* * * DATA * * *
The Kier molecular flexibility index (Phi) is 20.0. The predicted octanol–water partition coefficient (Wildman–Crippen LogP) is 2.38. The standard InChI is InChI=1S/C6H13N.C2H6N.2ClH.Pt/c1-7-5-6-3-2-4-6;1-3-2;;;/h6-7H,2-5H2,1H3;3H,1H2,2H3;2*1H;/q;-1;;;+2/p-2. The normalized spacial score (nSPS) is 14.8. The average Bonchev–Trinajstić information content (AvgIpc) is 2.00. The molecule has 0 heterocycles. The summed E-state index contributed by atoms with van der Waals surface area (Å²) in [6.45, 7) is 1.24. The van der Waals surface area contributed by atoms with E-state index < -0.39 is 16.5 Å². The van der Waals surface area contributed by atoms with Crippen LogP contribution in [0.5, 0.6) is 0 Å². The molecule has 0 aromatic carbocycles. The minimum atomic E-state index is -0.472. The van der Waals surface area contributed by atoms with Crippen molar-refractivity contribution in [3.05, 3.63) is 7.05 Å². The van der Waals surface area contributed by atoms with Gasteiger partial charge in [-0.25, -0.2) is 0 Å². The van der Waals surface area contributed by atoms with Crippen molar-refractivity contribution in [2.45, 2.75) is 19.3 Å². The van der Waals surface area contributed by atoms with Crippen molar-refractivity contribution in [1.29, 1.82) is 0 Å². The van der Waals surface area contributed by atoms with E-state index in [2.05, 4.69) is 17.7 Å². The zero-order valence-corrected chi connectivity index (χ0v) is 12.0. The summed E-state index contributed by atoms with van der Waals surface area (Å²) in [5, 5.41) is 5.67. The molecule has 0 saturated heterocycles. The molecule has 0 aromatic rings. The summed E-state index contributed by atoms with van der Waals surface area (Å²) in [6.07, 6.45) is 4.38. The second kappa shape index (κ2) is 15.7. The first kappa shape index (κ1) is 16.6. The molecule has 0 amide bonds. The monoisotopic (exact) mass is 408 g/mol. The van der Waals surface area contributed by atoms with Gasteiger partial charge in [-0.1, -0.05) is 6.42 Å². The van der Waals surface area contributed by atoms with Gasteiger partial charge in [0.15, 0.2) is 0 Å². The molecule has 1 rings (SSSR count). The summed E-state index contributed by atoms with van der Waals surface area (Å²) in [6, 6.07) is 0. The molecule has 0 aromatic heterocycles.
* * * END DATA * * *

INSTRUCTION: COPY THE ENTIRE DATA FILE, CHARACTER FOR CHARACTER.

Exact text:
The Kier molecular flexibility index (Phi) is 20.0. The predicted octanol–water partition coefficient (Wildman–Crippen LogP) is 2.38. The standard InChI is InChI=1S/C6H13N.C2H6N.2ClH.Pt/c1-7-5-6-3-2-4-6;1-3-2;;;/h6-7H,2-5H2,1H3;3H,1H2,2H3;2*1H;/q;-1;;;+2/p-2. The normalized spacial score (nSPS) is 14.8. The average Bonchev–Trinajstić information content (AvgIpc) is 2.00. The molecule has 0 heterocycles. The summed E-state index contributed by atoms with van der Waals surface area (Å²) in [6.45, 7) is 1.24. The van der Waals surface area contributed by atoms with E-state index < -0.39 is 16.5 Å². The van der Waals surface area contributed by atoms with Crippen LogP contribution in [0.5, 0.6) is 0 Å². The molecule has 0 aromatic carbocycles. The minimum atomic E-state index is -0.472. The van der Waals surface area contributed by atoms with Crippen molar-refractivity contribution in [3.05, 3.63) is 7.05 Å². The van der Waals surface area contributed by atoms with Gasteiger partial charge in [-0.25, -0.2) is 0 Å². The van der Waals surface area contributed by atoms with Crippen molar-refractivity contribution in [2.45, 2.75) is 19.3 Å². The van der Waals surface area contributed by atoms with Crippen molar-refractivity contribution in [1.29, 1.82) is 0 Å². The van der Waals surface area contributed by atoms with E-state index in [2.05, 4.69) is 17.7 Å². The zero-order valence-corrected chi connectivity index (χ0v) is 12.0. The summed E-state index contributed by atoms with van der Waals surface area (Å²) in [5, 5.41) is 5.67. The molecule has 0 saturated heterocycles. The molecule has 0 aromatic rings. The summed E-state index contributed by atoms with van der Waals surface area (Å²) in [6.07, 6.45) is 4.38. The second kappa shape index (κ2) is 15.7. The first kappa shape index (κ1) is 16.6. The molecule has 0 amide bonds. The monoisotopic (exact) mass is 408 g/mol. The van der Waals surface area contributed by atoms with Gasteiger partial charge in [-0.1, -0.05) is 6.42 Å². The van der Waals surface area contributed by atoms with Gasteiger partial charge in [0.15, 0.2) is 0 Å². The molecule has 1 rings (SSSR count). The summed E-state index contributed by atoms with van der Waals surface area (Å²) in [6, 6.07) is 0. The molecule has 0 aromatic heterocycles.